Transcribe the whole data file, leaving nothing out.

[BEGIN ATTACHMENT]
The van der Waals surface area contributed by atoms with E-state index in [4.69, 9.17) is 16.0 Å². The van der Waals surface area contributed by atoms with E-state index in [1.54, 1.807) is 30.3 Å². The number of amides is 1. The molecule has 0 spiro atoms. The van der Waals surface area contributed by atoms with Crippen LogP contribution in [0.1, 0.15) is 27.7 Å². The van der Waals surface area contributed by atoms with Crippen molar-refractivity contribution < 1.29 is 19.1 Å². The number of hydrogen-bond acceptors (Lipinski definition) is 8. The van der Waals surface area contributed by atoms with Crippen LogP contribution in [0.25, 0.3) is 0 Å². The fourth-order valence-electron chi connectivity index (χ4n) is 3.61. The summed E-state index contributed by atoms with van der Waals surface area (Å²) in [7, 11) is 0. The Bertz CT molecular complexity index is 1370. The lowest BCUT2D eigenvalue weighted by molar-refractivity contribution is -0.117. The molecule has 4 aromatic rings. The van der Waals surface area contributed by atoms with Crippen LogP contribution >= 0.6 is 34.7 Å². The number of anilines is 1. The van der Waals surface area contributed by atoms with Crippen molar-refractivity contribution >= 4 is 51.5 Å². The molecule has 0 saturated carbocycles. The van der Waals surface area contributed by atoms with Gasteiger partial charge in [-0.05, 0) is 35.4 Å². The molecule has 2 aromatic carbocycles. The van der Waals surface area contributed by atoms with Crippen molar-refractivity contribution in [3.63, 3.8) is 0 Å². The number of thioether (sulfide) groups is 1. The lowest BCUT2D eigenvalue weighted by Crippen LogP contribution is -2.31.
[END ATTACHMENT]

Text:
The van der Waals surface area contributed by atoms with E-state index in [4.69, 9.17) is 16.0 Å². The van der Waals surface area contributed by atoms with E-state index in [1.54, 1.807) is 30.3 Å². The number of amides is 1. The molecule has 0 spiro atoms. The van der Waals surface area contributed by atoms with Crippen LogP contribution in [0.1, 0.15) is 27.7 Å². The van der Waals surface area contributed by atoms with Crippen molar-refractivity contribution < 1.29 is 19.1 Å². The number of hydrogen-bond acceptors (Lipinski definition) is 8. The van der Waals surface area contributed by atoms with Crippen LogP contribution in [0.25, 0.3) is 0 Å². The fourth-order valence-electron chi connectivity index (χ4n) is 3.61. The summed E-state index contributed by atoms with van der Waals surface area (Å²) in [7, 11) is 0. The Bertz CT molecular complexity index is 1370. The lowest BCUT2D eigenvalue weighted by molar-refractivity contribution is -0.117. The molecule has 4 aromatic rings. The van der Waals surface area contributed by atoms with Crippen LogP contribution >= 0.6 is 34.7 Å². The number of anilines is 1. The van der Waals surface area contributed by atoms with Crippen molar-refractivity contribution >= 4 is 51.5 Å². The molecule has 0 saturated carbocycles. The van der Waals surface area contributed by atoms with Gasteiger partial charge in [-0.05, 0) is 35.4 Å². The molecule has 2 aromatic carbocycles. The van der Waals surface area contributed by atoms with Crippen molar-refractivity contribution in [3.63, 3.8) is 0 Å². The number of thioether (sulfide) groups is 1. The lowest BCUT2D eigenvalue weighted by Crippen LogP contribution is -2.31.